Women Who Work: Creative and Art Director, Abhilasha Sinha
Abhilasha Sinha proves that you can have a great job being as creative as possible by paving her own way to become a “visual storyteller”. She’s been a creative for 12 years now and is sharing her story of success in creating her own role that she loves.
How did you make the leap to your current role? I was working with a big agency for 6 years. I wanted to have the flexibility to choose my own clients and work on the projects that made me excited. Besides that, I have wanted to give more time to my side projects. This made me work on my own.
When you were a kid, what did you want to be when you grew up? I was very good in art since childhood. I participated in tons of art competitions and I won a lot of awards. I was called the Steffi Graff of painting in my town. I was featured in the local newspaper and I was interviewed on a local TV show (where they interviewed me). All this was happening around the age of 8-9. I knew that I wanted to get into the field of art but I had no clue what exactly I wanted to do.
What was your first job ever? Did it help you in your current role? My first job ever was assisting a renowned fashion photographer in Mumbai, India. My job spanned from getting coffee for the Bollywood stars and models to setting up lights before the photo shoot. I learned a lot at this job. Yes, it has been very helpful in my current role and for my tenure as an art director. Creating videos and choosing photographs are an important part of my job. Because of my first job, I love art directing photo shoots and films.
What made you want to start your business (or side hustle)? What or who inspired you to do so? When I was working full-time with an advertising agency, I wanted to do more. I co-founded Thread Channel http://www.thread-channel.com/. Our next step at that time was launching an app. That motivated me to be on my own. We launched Thread Channel app in Jan of 2016. Thread channel is my side hustle. I also started an art project called, Tiny Wins https://www.tiny-wins.net/. I am doing a solo show in NYC on August 31st. My main job is being a senior creative in advertising and design field. My clients include Fortune 500 companies, advertising agencies, and start-ups.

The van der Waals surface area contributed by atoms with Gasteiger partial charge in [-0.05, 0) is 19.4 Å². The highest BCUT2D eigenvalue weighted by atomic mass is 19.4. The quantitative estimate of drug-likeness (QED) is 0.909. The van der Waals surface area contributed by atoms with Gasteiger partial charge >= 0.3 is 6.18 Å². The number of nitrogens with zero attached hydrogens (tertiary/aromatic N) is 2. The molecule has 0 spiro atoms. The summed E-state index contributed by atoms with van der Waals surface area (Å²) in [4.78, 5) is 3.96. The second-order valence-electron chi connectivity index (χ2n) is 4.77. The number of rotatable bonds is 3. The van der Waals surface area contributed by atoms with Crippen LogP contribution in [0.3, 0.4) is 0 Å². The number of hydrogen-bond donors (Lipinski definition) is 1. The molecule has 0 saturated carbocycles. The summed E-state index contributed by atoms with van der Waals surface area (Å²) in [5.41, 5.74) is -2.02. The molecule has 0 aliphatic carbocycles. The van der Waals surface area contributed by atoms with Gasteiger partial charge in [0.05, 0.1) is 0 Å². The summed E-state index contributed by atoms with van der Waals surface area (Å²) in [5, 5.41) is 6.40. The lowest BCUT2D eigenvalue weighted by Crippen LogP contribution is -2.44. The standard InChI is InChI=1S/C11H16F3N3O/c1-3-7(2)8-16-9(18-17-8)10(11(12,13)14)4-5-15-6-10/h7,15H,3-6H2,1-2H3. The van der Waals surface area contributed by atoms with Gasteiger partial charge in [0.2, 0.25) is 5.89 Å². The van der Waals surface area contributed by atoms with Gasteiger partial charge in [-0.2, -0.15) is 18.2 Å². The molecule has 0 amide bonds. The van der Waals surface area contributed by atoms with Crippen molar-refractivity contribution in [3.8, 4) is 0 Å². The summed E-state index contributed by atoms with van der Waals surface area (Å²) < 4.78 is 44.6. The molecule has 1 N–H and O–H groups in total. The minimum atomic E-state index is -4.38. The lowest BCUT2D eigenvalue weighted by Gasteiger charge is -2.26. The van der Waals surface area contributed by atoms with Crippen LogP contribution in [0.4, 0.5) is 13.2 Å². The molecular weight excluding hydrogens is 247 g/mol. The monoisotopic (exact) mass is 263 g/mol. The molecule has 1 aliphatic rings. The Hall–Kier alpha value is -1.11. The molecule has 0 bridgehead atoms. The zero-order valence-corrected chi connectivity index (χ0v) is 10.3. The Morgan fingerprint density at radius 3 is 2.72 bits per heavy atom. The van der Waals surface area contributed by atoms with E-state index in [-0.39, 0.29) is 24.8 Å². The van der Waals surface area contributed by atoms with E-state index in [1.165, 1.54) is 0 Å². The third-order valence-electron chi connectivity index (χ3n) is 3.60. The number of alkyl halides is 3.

What does your job entail? How do you explain what you do to others? This is how I describe my job to others: All the websites people look at, TV Commercials they see or any mobile app that they use has been designed by an Art Director/graphic designer. Good design has become more important than ever. I help companies and individuals to communicate their stories by using good design. Working independently comes with wearing a lot of different hats. Besides being an art director, I am a client director, a project manager, a producer, a researcher and a strategist.
How long have you been doing this? I have been a creative for almost 12 years now.
What is a day for you like? What is your routine? As it is summer, I start my day by going for a swim. Currently, I have an on-site project in an advertising agency. I am at work till 6pm. I get back home, take a break for 30-45 min and then I am working on my other client projects and my side hustle. I am always busy. I always have my Laptop on me.
How do you end your workday? Before going to bed, I have to do a 20-minute meditation. This helps me unwind and preps me for a good sleep.
How did you go about starting your business (or side hustle)? What were some of your initial steps that you took? After working for advertising agencies for 8 years in New York City, I decided to freelance. I always wanted to go on my own and explore my creative freedom. I had to be cautious about having enough contacts in the industry and confident about getting regular work as I knew there will no longer be fortnightly checks. Here are my few first steps:
Network: I reached out to my professional and personal network. I spread the word that I am looking for independent projects, freelance jobs. It’s also a good idea to reach out to recruiters as they know of open positions.